If this saga were an episode of Bridgerton, Netflix would certainly be the diamond of the season — attracting a deep yearning from the most notable companies of ad tech royalty. Landing a deal with Netflix would mean massive amounts of premium video inventory — much of which is that oh so alluring connected TV inventory.

But Netflix would be crazy if they did not consider building a walled garden since they could retain more revenue and prevent data leakage. If Netflix offered proprietary buying tools, they could avoid sell & buy-side rev shares imposed by a third-party SSP and DSP.

Maybe Netflix can take a middle road and have The Trade Desk stand up a reskinned version of their DSP, similar to their deal with Walmart. If Walmart, with its $431 billion market capitalization, decided partnering was the right move over building or buying, Netflix may think similarly with its continually decreasing market cap of $99 billion.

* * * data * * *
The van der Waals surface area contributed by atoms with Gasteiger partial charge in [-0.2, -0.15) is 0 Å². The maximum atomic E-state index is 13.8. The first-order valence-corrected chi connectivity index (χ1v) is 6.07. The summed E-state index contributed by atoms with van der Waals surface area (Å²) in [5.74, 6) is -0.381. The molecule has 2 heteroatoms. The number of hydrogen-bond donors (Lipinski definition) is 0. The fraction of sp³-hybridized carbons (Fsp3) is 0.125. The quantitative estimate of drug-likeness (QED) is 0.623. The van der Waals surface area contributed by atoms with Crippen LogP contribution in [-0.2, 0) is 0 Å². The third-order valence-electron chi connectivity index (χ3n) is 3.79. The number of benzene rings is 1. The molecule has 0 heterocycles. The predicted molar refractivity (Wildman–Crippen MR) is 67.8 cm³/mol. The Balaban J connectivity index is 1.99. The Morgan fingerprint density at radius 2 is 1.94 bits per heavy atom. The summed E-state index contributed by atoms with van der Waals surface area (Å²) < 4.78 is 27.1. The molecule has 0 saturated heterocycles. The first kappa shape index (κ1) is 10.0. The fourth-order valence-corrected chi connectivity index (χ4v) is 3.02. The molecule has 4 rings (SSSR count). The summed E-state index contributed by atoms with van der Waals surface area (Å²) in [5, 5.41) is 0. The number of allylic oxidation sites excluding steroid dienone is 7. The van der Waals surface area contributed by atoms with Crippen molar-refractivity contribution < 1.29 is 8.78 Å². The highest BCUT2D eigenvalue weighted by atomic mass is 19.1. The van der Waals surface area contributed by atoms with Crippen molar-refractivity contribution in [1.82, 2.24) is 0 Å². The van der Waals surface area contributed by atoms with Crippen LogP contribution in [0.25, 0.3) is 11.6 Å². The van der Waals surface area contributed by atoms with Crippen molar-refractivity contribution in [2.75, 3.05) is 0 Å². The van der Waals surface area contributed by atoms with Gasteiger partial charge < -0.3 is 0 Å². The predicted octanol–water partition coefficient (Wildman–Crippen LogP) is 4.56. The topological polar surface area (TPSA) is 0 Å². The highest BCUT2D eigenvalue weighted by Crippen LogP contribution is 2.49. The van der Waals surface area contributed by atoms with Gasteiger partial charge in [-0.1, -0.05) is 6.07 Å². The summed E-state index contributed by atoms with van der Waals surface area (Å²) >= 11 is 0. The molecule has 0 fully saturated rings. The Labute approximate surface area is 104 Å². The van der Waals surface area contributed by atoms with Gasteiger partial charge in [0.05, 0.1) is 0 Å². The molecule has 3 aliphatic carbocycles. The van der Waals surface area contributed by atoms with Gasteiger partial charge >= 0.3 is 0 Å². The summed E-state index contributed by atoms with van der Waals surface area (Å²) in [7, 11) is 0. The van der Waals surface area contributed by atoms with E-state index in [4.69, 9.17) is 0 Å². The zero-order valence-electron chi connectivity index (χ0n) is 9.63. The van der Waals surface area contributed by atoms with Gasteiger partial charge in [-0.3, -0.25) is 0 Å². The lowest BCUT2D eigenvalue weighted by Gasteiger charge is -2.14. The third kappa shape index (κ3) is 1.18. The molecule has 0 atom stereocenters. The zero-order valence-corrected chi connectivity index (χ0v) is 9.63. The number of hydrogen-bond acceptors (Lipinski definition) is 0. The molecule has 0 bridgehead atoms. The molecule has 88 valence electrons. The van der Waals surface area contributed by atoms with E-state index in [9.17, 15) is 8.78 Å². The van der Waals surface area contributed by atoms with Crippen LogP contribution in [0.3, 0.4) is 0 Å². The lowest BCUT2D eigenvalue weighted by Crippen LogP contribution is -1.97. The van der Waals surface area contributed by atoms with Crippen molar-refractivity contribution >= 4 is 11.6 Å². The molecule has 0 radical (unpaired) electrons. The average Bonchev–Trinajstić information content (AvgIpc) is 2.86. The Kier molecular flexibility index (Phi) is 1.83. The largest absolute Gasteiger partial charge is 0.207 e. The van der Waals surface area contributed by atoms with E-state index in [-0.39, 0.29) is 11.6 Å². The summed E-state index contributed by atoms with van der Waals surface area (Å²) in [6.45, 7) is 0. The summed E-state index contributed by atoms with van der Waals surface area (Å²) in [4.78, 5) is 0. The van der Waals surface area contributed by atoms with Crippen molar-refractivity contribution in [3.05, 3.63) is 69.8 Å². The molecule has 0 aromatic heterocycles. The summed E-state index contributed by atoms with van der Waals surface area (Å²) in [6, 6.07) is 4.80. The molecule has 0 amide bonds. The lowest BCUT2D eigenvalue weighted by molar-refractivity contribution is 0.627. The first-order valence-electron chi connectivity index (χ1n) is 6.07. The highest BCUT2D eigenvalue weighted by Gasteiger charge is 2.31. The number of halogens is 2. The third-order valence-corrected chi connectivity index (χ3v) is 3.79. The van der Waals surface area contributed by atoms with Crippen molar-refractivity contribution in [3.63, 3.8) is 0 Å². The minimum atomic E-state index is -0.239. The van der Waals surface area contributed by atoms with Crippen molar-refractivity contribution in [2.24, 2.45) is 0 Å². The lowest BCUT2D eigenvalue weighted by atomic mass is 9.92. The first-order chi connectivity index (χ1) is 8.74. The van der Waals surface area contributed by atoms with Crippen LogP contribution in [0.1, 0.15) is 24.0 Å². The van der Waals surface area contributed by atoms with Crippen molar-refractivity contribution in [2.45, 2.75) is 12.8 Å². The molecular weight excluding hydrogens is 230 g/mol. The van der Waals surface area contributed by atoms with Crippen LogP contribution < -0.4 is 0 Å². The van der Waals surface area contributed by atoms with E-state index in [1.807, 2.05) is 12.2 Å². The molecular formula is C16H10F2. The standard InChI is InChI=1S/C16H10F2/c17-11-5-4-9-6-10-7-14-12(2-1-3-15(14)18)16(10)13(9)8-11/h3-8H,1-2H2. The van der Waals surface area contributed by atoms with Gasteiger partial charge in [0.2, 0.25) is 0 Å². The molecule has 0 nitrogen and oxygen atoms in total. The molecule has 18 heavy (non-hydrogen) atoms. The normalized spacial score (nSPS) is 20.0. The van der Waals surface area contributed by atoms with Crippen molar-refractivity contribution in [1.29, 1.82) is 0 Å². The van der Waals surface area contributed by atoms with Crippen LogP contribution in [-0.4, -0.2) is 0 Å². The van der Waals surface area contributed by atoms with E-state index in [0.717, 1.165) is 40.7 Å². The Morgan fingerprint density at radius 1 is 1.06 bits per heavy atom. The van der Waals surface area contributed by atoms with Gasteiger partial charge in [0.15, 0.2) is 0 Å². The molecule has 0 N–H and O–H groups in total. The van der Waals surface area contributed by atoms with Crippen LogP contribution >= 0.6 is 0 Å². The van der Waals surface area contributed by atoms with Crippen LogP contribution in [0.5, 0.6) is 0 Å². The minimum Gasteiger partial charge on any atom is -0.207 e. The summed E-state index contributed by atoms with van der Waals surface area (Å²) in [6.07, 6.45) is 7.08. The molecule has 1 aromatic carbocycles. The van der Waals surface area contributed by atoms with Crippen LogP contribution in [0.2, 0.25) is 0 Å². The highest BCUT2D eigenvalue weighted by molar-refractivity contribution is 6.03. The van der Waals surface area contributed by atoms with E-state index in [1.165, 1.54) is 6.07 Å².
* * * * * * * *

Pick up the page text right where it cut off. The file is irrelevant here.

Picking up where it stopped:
Buying, building, or partnering with someone to stand up a siloed buying interface would also allow Netflix to protect its precious audience and context data.

Netflix audience and context targeting

I don't want to be a stickler and try to parse out precisely what Reed Hastings meant by this:

And now, you don't have to incorporate all the information about people that you used to. So we can be a straight publisher and have other people do all of the fancy ad-matching and integrate all the data about people.

Hastings implied that they would not incorporate user information in targeting but then immediately said he could have other companies integrate user data in ad matching. I am not sure what he meant here, but prospective Netflix advertisers will want to target based on user information.

Netflix does have an advantage of launching an advertising strategy now in that they can consider user privacy and first-party data protection from the ground up. Safeguarding user data gives Netflix a competitive advantage and shields them from an increasingly strict regulatory environment.